Hearts in Atlantis
Past into presentBy Tzu-Mainn Chen
In the author’s note for Hearts In Atlantis, Stephen King writes: “Although it is difficult to believe, the sixties are not fictional; they actually happened.” Well, duh, one might say -- except did they, really? A person who grew up in the eighties and nineties, used to a dependable America, where the burgers are always cheap and the politicians always lie and nothing much ever really seems to change, might not really understand that there was a period of time when everything in America seemed to change. There was a time when the shining optimism left in the aftermath of the Second World War began to tarnish and when almost everybody felt betrayed by America not keeping promises.
It is this period of our history that King chooses to explore with his latest book, a non-horror collection of two novellas and three short stories. Each is separate from the others, yet they share common characters and events. It’s not historical fiction, though; King deftly plays his strengths, letting the life of his characters reflect the times, telling history through people.
The first and strongest story, the novella “Low Men In Yellow Coats,” is set in 1960. It follows the life of an eleven year-old boy, Bobby Garfield, as he lives through a summer that will change his life. When Ted Brautigan moves into the third floor of the house that Bobby and his mother are living in, Bobby strikes up a friendship with the old man. As Bobby grows closer to Ted, however, he learns that his new friend has one point of insanity -- his fear of the otherworldly “low men in yellow coats.”
“Low” here is used in a mental, and not physical, sense, indicating a coarseness and vulgarity of character. Disbelieving, Bobby disregards his friend’s warnings in favor of his own problems, which include a sharp-tongued and domineering mother and a group of older boys who are trying to hunt him down to avenge an imagined slight. But then every aspect of his life flies apart, and Bobby is helpless to stop any of it. The older boys find him, the mother lets loose... and the low men in yellow coats come for Ted Brautigan.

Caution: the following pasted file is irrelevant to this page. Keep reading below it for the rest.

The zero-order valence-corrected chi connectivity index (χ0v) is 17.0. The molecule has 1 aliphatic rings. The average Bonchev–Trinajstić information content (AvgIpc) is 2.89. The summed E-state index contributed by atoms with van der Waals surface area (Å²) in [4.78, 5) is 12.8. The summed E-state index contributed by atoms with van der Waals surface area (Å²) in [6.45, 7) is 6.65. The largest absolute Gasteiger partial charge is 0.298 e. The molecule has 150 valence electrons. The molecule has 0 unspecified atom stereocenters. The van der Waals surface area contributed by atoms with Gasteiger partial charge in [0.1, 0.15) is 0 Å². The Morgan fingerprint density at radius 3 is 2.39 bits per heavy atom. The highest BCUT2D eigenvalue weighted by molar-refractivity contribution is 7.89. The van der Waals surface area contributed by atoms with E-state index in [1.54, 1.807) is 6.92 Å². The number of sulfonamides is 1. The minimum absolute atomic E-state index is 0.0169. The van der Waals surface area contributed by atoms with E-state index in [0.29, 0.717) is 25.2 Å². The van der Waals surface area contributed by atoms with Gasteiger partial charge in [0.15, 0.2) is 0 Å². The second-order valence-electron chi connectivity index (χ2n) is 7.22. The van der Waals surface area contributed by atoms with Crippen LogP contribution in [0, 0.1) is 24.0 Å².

“Low Men In Yellow Coats” is a story about betrayals: those inflicted by others and those inflicted by oneself. In the end, Bobby is forced into a bitter awakening of the fact that his mother is right: life really isn’t fair.
The next novella, the weakest of the collection, is “Hearts In Atlantis,” set six years later, in 1966. In it, a group of college freshmen become hooked on the game of Hearts, gambling a nickel a point and playing despite increasingly poor academic performance, with the shadowing threat of expulsion -- and the draft. “Hearts In Atlantis” details an awakening of another sort -- a group of young boys who become aware that they can’t afford to play simple card games anymore, and that there is a much bigger, much wider game out there in the real world, which they will all be forced to play, whether they like it or not. The story is told with a point-to-point directness, with less complexity than “Low Men In Yellow Coats.” As a result, “Hearts In Atlantis” feels simpler and less powerful.
The last three short stories, “Blind Willie,” “Why We’re In Vietnam,” and “Heavenly Shades Of Night Are Falling,” all take place in the eighties and nineties, and each relates the fate of one of Bobby’s acquaintances -- and that of Bobby himself. Blind Willie is Willie Shearman, one of the older boys who helped perpetrate a vicious act on one of Bobby’s friends way back in 1960’s. Having lived through Vietnam, Willie is now making penance for that act -- and many others -- in his own strange way. At night, he lives as a rich man, but during the day, he dresses as a blind homeless vet, begging for money, trying to atone for the sins of his past.
“Why We’re In Vietnam” is a ghost story: one of Bobby’s old friends, John Sullivan, is living in the nineties, when the death of one of his old army comrades brings past shades flooding back into his brain. And the final story, “Heavenly Shades Of Night Are Falling,” comes full circle back to Bobby Garfield. In 1999, Bobby, now fifty, comes back to his childhood town, and finds old memories and old friends -- and proof that the past can make way for the present, and that it is possible to move into the future to find redemption.
These five stories weave perfectly into each other; reading them as a whole lets one find a completeness that cannot be found by reading them one by one. As the lives of the characters unfold, one begins to finally understand what it might have been like to get sucked into the black maelstrom that was Vietnam -- and what it might have been like to escape back into the light again.